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Dendrites Are Only a CLICK Away

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Science  22 Jun 2007:
Vol. 316, Issue 5832, pp. 1671
DOI: 10.1126/science.316.5832.1671c

From one side of the neuronal cell body an axon emerges; from the other, a branched dendritic tree. These processes are crucial for the ability of a neuron to receive and transmit electrochemical signals via synapses. Neuronal activity is important in driving dendrite outgrowth, but the intermediary players are not well understood. Because neuronal activity increases intracellular Ca2+ concentration, roles for members of the family of Ca2+/calmodulin- dependent protein kinases (CaMKs) have been investigated. Takemoto-Kimura et al. have looked at CLICKIII (also known as CaMKIγ or CL3). They found that CL3 undergoes sequential lipid modifications of its C-terminal tail: prenylation, which anchors CL3 to the plasma membrane, followed by palmitoylation. Lipid fractionation experiments then showed that prenylated and palmitoylated CL3 was predominantly associated with lipid raft microdomains in the plasma membrane, and most of the lipid raft-localized CL3 was found in the proximal dendrites. Studies of rat embryonic neurons revealed that total dendrite length was enhanced by overexpression of wild-type but not kinase-deficient CL3, and knockdown of CL3 resulted in fewer and shorter dendrites. Lipid raft-localized CL3 in dendrites activated the Rho GTPase family member Rac, leading to rearrangement of the actin cytoskeleton of the growing dendrite. Together these data suggest that CL3 is a key factor in transducing Ca2+ transients into signals responsible for dendrite outgrowth. — JFF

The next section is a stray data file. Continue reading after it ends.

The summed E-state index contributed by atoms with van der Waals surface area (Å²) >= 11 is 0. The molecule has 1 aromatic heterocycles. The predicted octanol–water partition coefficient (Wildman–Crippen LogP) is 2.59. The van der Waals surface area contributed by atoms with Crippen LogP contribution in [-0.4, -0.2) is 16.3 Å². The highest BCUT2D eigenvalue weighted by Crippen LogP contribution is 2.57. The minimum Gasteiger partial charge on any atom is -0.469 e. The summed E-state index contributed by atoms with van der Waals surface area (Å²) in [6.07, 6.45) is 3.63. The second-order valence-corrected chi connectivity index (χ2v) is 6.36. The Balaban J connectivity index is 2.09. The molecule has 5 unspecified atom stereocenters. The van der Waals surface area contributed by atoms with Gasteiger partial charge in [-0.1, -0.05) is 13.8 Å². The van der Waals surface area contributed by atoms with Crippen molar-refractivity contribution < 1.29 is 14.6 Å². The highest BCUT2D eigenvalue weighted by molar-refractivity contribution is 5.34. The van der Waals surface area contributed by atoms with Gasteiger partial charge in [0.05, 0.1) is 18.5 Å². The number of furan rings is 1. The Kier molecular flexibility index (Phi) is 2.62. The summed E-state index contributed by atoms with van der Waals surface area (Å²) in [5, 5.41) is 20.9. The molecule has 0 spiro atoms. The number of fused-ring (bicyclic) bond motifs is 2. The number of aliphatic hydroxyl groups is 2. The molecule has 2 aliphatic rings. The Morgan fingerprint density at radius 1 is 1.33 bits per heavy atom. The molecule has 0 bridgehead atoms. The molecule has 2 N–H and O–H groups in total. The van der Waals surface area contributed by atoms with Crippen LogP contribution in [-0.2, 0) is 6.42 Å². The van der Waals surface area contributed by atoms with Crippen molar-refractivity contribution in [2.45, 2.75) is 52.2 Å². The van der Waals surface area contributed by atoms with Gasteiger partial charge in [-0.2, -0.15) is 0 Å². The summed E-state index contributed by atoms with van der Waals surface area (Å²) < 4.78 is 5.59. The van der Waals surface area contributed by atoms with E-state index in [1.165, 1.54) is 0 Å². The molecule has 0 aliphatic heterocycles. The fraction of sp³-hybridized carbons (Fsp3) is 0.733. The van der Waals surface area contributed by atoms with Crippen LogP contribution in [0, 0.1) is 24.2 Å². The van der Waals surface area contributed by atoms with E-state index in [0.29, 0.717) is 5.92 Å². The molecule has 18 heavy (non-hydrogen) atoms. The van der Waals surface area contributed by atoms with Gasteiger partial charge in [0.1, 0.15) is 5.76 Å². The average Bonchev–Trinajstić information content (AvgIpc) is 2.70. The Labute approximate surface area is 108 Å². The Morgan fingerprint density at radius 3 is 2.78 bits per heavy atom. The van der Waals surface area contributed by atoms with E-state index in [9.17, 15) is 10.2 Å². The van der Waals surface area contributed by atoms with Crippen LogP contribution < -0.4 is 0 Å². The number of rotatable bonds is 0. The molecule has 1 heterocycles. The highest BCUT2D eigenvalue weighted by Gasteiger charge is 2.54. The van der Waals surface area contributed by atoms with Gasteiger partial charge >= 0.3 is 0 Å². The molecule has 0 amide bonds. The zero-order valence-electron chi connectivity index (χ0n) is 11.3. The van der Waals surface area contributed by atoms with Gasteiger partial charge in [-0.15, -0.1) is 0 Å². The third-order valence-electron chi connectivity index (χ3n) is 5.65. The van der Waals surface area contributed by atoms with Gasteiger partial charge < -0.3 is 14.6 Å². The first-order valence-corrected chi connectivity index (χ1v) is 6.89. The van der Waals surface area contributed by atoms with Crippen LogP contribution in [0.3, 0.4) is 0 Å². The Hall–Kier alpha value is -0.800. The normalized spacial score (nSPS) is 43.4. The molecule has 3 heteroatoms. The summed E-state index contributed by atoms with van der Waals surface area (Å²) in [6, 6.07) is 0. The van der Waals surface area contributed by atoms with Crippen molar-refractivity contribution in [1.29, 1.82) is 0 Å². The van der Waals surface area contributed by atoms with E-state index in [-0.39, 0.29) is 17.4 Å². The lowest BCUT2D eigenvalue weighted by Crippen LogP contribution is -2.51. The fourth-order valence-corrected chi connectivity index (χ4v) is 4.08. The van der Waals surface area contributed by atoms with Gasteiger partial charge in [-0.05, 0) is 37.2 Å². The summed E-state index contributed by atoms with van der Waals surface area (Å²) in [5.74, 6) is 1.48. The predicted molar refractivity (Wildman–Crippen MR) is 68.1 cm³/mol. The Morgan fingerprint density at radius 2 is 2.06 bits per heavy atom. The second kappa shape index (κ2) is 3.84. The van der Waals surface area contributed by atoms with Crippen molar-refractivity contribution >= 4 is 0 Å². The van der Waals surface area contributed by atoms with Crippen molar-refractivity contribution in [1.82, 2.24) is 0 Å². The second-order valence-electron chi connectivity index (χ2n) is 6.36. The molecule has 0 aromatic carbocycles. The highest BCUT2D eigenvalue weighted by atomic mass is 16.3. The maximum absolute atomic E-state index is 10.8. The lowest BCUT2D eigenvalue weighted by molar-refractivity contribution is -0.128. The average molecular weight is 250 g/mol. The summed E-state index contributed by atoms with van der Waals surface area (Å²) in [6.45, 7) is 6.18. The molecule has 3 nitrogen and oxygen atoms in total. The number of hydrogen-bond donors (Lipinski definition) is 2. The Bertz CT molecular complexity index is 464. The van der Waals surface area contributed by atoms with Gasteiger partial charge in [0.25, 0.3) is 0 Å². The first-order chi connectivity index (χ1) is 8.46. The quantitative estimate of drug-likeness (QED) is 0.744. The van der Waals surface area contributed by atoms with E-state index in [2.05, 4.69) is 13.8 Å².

Neuron 54, 755 (2007).

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